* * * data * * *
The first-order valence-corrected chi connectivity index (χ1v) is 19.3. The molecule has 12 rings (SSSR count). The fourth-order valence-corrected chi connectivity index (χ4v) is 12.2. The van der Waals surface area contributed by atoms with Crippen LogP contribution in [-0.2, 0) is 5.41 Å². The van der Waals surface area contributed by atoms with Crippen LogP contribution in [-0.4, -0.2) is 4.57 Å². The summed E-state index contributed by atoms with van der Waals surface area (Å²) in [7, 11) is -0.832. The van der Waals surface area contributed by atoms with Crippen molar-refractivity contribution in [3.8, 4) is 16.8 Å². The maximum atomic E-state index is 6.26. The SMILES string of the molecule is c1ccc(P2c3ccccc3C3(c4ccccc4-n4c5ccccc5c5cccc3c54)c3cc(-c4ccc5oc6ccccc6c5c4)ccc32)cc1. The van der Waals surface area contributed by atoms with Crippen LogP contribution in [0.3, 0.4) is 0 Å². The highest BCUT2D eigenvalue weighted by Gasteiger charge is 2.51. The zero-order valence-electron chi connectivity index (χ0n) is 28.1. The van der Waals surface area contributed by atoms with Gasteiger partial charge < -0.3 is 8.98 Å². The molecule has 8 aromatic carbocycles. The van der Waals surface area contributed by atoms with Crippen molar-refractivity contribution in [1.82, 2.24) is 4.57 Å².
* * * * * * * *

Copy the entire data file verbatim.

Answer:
The first-order valence-corrected chi connectivity index (χ1v) is 19.3. The molecule has 12 rings (SSSR count). The fourth-order valence-corrected chi connectivity index (χ4v) is 12.2. The van der Waals surface area contributed by atoms with Crippen LogP contribution in [-0.2, 0) is 5.41 Å². The van der Waals surface area contributed by atoms with Crippen LogP contribution in [-0.4, -0.2) is 4.57 Å². The summed E-state index contributed by atoms with van der Waals surface area (Å²) in [7, 11) is -0.832. The van der Waals surface area contributed by atoms with Crippen molar-refractivity contribution in [3.8, 4) is 16.8 Å². The maximum atomic E-state index is 6.26. The SMILES string of the molecule is c1ccc(P2c3ccccc3C3(c4ccccc4-n4c5ccccc5c5cccc3c54)c3cc(-c4ccc5oc6ccccc6c5c4)ccc32)cc1. The van der Waals surface area contributed by atoms with Crippen LogP contribution in [0.3, 0.4) is 0 Å². The highest BCUT2D eigenvalue weighted by Gasteiger charge is 2.51. The zero-order valence-electron chi connectivity index (χ0n) is 28.1. The van der Waals surface area contributed by atoms with Gasteiger partial charge < -0.3 is 8.98 Å². The molecule has 8 aromatic carbocycles. The van der Waals surface area contributed by atoms with Crippen molar-refractivity contribution in [1.82, 2.24) is 4.57 Å².